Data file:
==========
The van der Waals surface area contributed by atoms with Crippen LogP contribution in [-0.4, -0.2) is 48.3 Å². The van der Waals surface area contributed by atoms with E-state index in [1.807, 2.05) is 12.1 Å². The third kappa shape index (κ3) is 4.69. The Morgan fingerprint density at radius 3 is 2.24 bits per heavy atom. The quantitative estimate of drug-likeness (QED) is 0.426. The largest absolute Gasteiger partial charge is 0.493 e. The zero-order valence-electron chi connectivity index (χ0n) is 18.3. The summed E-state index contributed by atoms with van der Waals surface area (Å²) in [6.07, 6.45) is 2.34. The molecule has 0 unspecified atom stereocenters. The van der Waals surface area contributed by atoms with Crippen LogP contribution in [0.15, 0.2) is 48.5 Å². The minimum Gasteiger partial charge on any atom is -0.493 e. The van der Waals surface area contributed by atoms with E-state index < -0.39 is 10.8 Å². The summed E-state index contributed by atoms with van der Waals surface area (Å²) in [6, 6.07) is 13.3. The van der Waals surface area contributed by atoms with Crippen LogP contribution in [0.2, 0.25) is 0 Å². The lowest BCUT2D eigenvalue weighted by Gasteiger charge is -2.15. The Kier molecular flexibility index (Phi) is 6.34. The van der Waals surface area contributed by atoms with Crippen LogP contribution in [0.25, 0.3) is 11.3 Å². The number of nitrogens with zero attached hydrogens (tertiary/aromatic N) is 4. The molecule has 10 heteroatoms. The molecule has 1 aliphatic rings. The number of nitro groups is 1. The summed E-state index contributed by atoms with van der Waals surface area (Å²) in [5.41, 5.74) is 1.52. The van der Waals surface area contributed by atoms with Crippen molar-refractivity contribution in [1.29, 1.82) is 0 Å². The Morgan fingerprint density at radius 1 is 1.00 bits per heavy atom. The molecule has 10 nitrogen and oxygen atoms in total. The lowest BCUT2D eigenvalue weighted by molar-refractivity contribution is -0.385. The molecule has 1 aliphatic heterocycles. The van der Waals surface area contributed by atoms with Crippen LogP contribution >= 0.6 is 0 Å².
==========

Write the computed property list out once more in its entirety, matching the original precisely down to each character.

The van der Waals surface area contributed by atoms with Crippen LogP contribution in [-0.4, -0.2) is 48.3 Å². The van der Waals surface area contributed by atoms with E-state index in [1.807, 2.05) is 12.1 Å². The third kappa shape index (κ3) is 4.69. The Morgan fingerprint density at radius 3 is 2.24 bits per heavy atom. The quantitative estimate of drug-likeness (QED) is 0.426. The largest absolute Gasteiger partial charge is 0.493 e. The zero-order valence-electron chi connectivity index (χ0n) is 18.3. The summed E-state index contributed by atoms with van der Waals surface area (Å²) in [6.07, 6.45) is 2.34. The molecule has 0 unspecified atom stereocenters. The van der Waals surface area contributed by atoms with Crippen LogP contribution in [0.15, 0.2) is 48.5 Å². The minimum Gasteiger partial charge on any atom is -0.493 e. The van der Waals surface area contributed by atoms with E-state index < -0.39 is 10.8 Å². The summed E-state index contributed by atoms with van der Waals surface area (Å²) in [6, 6.07) is 13.3. The van der Waals surface area contributed by atoms with Crippen LogP contribution in [0.2, 0.25) is 0 Å². The lowest BCUT2D eigenvalue weighted by Gasteiger charge is -2.15. The Kier molecular flexibility index (Phi) is 6.34. The van der Waals surface area contributed by atoms with Crippen LogP contribution in [0.25, 0.3) is 11.3 Å². The number of nitrogens with zero attached hydrogens (tertiary/aromatic N) is 4. The molecule has 10 heteroatoms. The molecule has 1 aliphatic rings. The number of nitro groups is 1. The summed E-state index contributed by atoms with van der Waals surface area (Å²) in [5.41, 5.74) is 1.52. The van der Waals surface area contributed by atoms with Crippen molar-refractivity contribution in [1.29, 1.82) is 0 Å². The Morgan fingerprint density at radius 1 is 1.00 bits per heavy atom. The molecule has 10 nitrogen and oxygen atoms in total. The lowest BCUT2D eigenvalue weighted by molar-refractivity contribution is -0.385. The molecule has 1 aliphatic heterocycles. The van der Waals surface area contributed by atoms with Crippen LogP contribution >= 0.6 is 0 Å².